Andrew Welker: In this video we’re going to discuss positioning our LFR1100 omnidirectional speakers – both placement and how to wire them up; in particular, some of the settings on the DSP unit.
As many of you know the LFR1100 is omnidirectional, and that just means it radiates sound in 360 degrees – in all directions. To achieve that, there is a complement of drive units – two midranges and two tweeters – on the back. Because of that, the relative placement of the LFR1100 to the back wall, and the angle at which you’ve got it to the back wall, influences the soundstage, and the way that the sound is going to blend at the listening position.
So one of the things that we recommend – if at all possible – is to allow a couple of feet from the rear of the speaker to the back wall. In this setup here, it’s about 2 feet. If however you need to get the speaker closer than that, there is a boundary compensation switch on the back of the unit.
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Subwoofer amplifiers vary in weight, size, and length of warranty. What should you look for in a subwoofer amp? In this video, we tell you how we source our amp parts, according to what pieces make a difference.
Andrew Welker: Previously we’ve done a video showing you different adjustments and connections that are available on our subwoofer amplifiers. We decided today to shoot a video in the Axiom Electronic Prototyping Lab (you can see all the components behind us in the small containers). Log in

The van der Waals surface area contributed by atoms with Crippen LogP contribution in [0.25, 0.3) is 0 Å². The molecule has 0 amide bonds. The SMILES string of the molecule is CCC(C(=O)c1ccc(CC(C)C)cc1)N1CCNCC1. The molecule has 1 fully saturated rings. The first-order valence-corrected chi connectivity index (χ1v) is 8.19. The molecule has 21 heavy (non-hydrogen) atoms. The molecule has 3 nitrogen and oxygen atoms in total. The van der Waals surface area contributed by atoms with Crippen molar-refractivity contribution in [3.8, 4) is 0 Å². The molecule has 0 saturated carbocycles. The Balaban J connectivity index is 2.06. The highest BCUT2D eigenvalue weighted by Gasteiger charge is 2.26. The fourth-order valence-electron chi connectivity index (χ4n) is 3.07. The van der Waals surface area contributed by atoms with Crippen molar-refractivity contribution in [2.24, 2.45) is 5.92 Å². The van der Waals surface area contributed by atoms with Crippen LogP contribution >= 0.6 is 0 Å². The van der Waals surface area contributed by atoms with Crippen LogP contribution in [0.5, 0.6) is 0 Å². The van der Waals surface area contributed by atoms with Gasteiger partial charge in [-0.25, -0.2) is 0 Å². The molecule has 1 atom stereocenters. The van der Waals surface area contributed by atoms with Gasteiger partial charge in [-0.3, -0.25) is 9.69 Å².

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Following up on our pieces about building a woofer, we thought we’d tell you a little bit about designing and building an Axiom Tweeter. Axiom Founder and President shows you how our current tweeters are built and some design features exclusive to Axiom Audio.
Ian Colquhoun: Today I thought we’d talk about tweeter manufacturing and driver manufacturing. It was really brought about by a post on our forums by regular Socketman, who asked if we build our own drivers, particularly the tweeter, and where we made the tweeter. So I thought I’d clarify that a bit. Log in
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One thing you may have wondered about Axiom’s research is what is actually being researched from day to day. Ian Colquhoun and Andrew Welker explain the basis of that research and what they use the anechoic chamber for on a daily basis in the following video, the family of curves.
Ian Colquhoun: Today we want to talk about the ‘family of curves’, a topic we feel is not discussed often enough. It’s a topic which is extremely important to the sound of a loudspeaker – it is about what you’re actually going to hear in a room and how we determine that. As for why it’s not talked about enough, I think there are two reasons: Log in
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